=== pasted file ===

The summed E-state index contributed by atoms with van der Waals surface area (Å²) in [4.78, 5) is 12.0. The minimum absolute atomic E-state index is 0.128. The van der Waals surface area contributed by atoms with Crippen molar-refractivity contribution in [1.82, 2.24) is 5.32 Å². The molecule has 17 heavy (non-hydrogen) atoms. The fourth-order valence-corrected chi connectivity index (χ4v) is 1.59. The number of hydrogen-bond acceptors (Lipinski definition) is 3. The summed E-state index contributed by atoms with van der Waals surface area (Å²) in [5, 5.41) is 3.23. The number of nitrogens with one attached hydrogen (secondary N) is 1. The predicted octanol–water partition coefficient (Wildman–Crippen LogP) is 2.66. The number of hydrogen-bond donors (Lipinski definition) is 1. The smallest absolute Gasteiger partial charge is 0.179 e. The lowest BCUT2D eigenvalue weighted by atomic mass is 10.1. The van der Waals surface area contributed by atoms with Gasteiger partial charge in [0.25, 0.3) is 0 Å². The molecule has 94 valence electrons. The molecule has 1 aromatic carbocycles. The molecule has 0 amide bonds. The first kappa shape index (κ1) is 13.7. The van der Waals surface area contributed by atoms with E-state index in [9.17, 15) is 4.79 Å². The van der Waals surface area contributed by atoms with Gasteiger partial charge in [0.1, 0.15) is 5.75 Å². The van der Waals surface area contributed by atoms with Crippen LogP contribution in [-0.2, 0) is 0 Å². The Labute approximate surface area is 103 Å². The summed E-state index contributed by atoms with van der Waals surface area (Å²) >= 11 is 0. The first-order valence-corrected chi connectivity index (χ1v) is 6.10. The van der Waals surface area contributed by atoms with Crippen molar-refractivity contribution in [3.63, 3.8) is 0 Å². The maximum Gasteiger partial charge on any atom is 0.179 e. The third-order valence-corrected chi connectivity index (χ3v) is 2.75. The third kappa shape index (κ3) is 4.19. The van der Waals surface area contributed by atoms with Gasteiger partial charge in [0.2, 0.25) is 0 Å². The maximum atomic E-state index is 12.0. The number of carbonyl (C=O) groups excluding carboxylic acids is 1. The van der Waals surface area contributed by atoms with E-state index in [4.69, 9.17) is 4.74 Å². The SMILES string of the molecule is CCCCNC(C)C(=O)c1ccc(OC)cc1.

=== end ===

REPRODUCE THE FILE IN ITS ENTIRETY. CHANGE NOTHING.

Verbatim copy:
The summed E-state index contributed by atoms with van der Waals surface area (Å²) in [4.78, 5) is 12.0. The minimum absolute atomic E-state index is 0.128. The van der Waals surface area contributed by atoms with Crippen molar-refractivity contribution in [1.82, 2.24) is 5.32 Å². The molecule has 17 heavy (non-hydrogen) atoms. The fourth-order valence-corrected chi connectivity index (χ4v) is 1.59. The number of hydrogen-bond acceptors (Lipinski definition) is 3. The summed E-state index contributed by atoms with van der Waals surface area (Å²) in [5, 5.41) is 3.23. The number of nitrogens with one attached hydrogen (secondary N) is 1. The predicted octanol–water partition coefficient (Wildman–Crippen LogP) is 2.66. The number of hydrogen-bond donors (Lipinski definition) is 1. The smallest absolute Gasteiger partial charge is 0.179 e. The lowest BCUT2D eigenvalue weighted by atomic mass is 10.1. The van der Waals surface area contributed by atoms with Gasteiger partial charge in [0.25, 0.3) is 0 Å². The molecule has 94 valence electrons. The molecule has 1 aromatic carbocycles. The molecule has 0 amide bonds. The first kappa shape index (κ1) is 13.7. The van der Waals surface area contributed by atoms with E-state index in [9.17, 15) is 4.79 Å². The van der Waals surface area contributed by atoms with Gasteiger partial charge in [0.1, 0.15) is 5.75 Å². The van der Waals surface area contributed by atoms with Crippen LogP contribution in [-0.2, 0) is 0 Å². The Labute approximate surface area is 103 Å². The summed E-state index contributed by atoms with van der Waals surface area (Å²) >= 11 is 0. The first-order valence-corrected chi connectivity index (χ1v) is 6.10. The van der Waals surface area contributed by atoms with Crippen molar-refractivity contribution in [3.63, 3.8) is 0 Å². The maximum Gasteiger partial charge on any atom is 0.179 e. The third-order valence-corrected chi connectivity index (χ3v) is 2.75. The third kappa shape index (κ3) is 4.19. The van der Waals surface area contributed by atoms with Gasteiger partial charge in [0.2, 0.25) is 0 Å². The maximum atomic E-state index is 12.0. The number of carbonyl (C=O) groups excluding carboxylic acids is 1. The van der Waals surface area contributed by atoms with E-state index in [4.69, 9.17) is 4.74 Å². The SMILES string of the molecule is CCCCNC(C)C(=O)c1ccc(OC)cc1.